Vaginal Dryness: 6 Common Causes And How To Treat Them

Ariane Cooley LittleThings writer by Ariane Cooley
Ariane is a freelance writer for LittleThings.

Women’s bodies are truly amazing. For starters, we can give birth and breastfeed — it’s all pretty mesmerizing when you think about it.

But all of those awesome capabilities come with a bit of discomfort from time to time.

Because a little irritation “down there” can be common for us (especially around that time of the month), we sometimes ignore or dismiss what we’re feeling. Take pelvic inflammatory disease, for example. It’s easy to write off these symptoms as monthly period cramps, but that minor pain could be a sign of something far more significant.

Another common womanly issue is vaginal dryness.

Sufferers may think that they’re alone, but that’s far from the truth. In fact, WebMD states that one in three women will suffer from vaginal dryness during menopause alone, and there are many other times during a woman’s life that she may deal with it. The good news is that there are ways to treat it. Keep reading down below to learn about the causes, as well as how to treat them.

Signs Of Vaginal Dryness

<u>Signs Of Vaginal Dryness</u>
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Everyday Health lists these as symptoms of vaginal dryness:

  • Soreness, itching, or burning of the vagina
  • Pain during intercourse
  • Light bleeding after intercourse
  • Mild vaginal discharge

Any of these symptoms merit a discussion with your doctor. When you do meet with them, they will want to know how long you’ve had the symptoms and how frequently.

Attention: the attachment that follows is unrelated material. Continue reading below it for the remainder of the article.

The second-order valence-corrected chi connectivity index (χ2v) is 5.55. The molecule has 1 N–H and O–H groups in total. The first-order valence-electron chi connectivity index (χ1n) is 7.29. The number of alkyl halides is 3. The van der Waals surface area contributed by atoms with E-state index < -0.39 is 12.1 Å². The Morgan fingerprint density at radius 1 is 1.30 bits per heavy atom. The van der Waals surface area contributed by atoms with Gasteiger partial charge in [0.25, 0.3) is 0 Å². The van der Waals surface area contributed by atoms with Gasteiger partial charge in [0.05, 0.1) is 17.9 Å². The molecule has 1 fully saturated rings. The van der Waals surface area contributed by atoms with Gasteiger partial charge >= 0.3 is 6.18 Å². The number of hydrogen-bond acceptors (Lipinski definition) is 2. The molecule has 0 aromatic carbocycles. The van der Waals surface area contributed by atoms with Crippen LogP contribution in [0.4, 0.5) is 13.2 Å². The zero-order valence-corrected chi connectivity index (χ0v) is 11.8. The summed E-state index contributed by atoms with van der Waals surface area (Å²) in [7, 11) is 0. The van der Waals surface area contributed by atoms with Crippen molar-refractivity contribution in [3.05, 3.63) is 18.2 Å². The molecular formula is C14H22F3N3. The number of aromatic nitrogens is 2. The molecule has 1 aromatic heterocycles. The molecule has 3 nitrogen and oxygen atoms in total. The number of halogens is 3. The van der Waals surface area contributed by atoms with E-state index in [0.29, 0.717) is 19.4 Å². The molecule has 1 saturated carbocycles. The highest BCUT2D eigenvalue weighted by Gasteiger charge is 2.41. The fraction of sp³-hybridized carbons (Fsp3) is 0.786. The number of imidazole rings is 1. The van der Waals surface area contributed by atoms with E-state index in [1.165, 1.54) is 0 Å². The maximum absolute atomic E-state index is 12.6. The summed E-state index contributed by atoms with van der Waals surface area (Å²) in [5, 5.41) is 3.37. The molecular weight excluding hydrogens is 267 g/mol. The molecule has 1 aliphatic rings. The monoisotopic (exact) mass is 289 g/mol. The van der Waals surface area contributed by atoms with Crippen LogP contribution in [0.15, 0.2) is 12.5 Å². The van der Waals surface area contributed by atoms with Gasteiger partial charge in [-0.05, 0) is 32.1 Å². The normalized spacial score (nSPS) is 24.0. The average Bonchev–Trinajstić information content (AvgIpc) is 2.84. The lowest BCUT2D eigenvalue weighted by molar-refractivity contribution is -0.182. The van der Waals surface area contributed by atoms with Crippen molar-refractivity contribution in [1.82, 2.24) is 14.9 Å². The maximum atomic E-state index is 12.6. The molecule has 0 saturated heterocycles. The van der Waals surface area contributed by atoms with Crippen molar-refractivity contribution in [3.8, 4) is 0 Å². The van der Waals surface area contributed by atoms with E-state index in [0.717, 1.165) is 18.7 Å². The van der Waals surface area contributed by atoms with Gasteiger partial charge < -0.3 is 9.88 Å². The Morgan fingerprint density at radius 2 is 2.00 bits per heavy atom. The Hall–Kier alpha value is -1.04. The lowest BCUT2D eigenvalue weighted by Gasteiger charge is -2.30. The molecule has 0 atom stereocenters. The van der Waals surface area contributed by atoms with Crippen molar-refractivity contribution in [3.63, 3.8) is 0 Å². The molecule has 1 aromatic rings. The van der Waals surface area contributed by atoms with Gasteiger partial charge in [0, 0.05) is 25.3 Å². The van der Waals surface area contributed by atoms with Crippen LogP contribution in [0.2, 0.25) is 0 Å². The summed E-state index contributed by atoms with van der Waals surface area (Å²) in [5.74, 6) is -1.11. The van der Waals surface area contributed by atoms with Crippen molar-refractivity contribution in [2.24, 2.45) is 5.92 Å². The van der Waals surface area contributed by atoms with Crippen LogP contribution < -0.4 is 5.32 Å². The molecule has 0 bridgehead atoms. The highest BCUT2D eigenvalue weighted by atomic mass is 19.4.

They’ll probably want to do a pelvic exam to rule out other issues that may be causing the problem, and may even do a Pap smear. They may also suggest checking your hormone levels to see if you have entered menopause. The important thing to remember is that these tests will eventually lead to an answer, and some relief.

But before visiting your doctor, learn more about the reasons you may be experiencing vaginal dryness below.

Causes Of Vaginal Dryness
Reason #1: Hormone Changes

Feeling really hot
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Mayo Clinic states that “reduced estrogen levels are the main cause of vaginal dryness.” Over the course of a woman’s life, hormone levels will fluctuate at different times and for different reasons. Pregnancy, menopause, and perimenopause are just some of the significant times when our hormones will increase or decrease.

During menopause in particular, estrogen levels will slowly begin to taper off and eventually stop. This creates an interesting array of symptoms like hot flashes, but it can also cause shifts in your downstairs area.

Reason #2: Medications

Bottles of medicine
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According to WebMD, certain types of medication may cause vaginal dryness, such as anti-estrogen medications that are used to treat endometriosis and uterine fibroids. Even allergy and cold medications containing antihistamines may cause vaginal dryness, according to Everyday Health.

Reason #3: Childbirth Or Breastfeeding

Playing with baby
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If you recently had a baby, your fluctuating hormones may be the cause, especially during childbirth, several months after childbirth, and while breastfeeding. The entire postpartum period and breastfeeding, in particular, can cause a decrease in estrogen levels and result in vaginal dryness. But Woman’s Day stresses that this isn’t uncommon, and that uncomfortable post-birth dryness is a typical part of the process.